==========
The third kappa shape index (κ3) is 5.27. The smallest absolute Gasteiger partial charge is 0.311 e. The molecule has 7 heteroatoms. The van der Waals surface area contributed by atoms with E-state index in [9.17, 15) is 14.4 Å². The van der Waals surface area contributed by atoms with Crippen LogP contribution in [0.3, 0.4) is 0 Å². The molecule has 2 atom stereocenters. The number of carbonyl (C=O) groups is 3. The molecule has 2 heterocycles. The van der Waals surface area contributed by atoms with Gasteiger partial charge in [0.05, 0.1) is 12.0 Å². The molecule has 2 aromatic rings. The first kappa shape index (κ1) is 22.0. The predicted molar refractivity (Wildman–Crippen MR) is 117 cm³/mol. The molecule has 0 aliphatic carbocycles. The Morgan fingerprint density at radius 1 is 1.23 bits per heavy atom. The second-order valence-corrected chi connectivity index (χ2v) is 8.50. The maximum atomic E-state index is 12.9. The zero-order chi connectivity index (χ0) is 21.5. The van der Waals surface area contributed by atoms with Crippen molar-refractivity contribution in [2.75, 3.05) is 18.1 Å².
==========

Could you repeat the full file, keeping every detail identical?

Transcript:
The third kappa shape index (κ3) is 5.27. The smallest absolute Gasteiger partial charge is 0.311 e. The molecule has 7 heteroatoms. The van der Waals surface area contributed by atoms with E-state index in [9.17, 15) is 14.4 Å². The van der Waals surface area contributed by atoms with Crippen LogP contribution in [0.3, 0.4) is 0 Å². The molecule has 2 atom stereocenters. The number of carbonyl (C=O) groups is 3. The molecule has 2 heterocycles. The van der Waals surface area contributed by atoms with Gasteiger partial charge in [0.05, 0.1) is 12.0 Å². The molecule has 2 aromatic rings. The first kappa shape index (κ1) is 22.0. The predicted molar refractivity (Wildman–Crippen MR) is 117 cm³/mol. The molecule has 0 aliphatic carbocycles. The Morgan fingerprint density at radius 1 is 1.23 bits per heavy atom. The second-order valence-corrected chi connectivity index (χ2v) is 8.50. The maximum atomic E-state index is 12.9. The zero-order chi connectivity index (χ0) is 21.5. The van der Waals surface area contributed by atoms with Crippen molar-refractivity contribution in [2.75, 3.05) is 18.1 Å².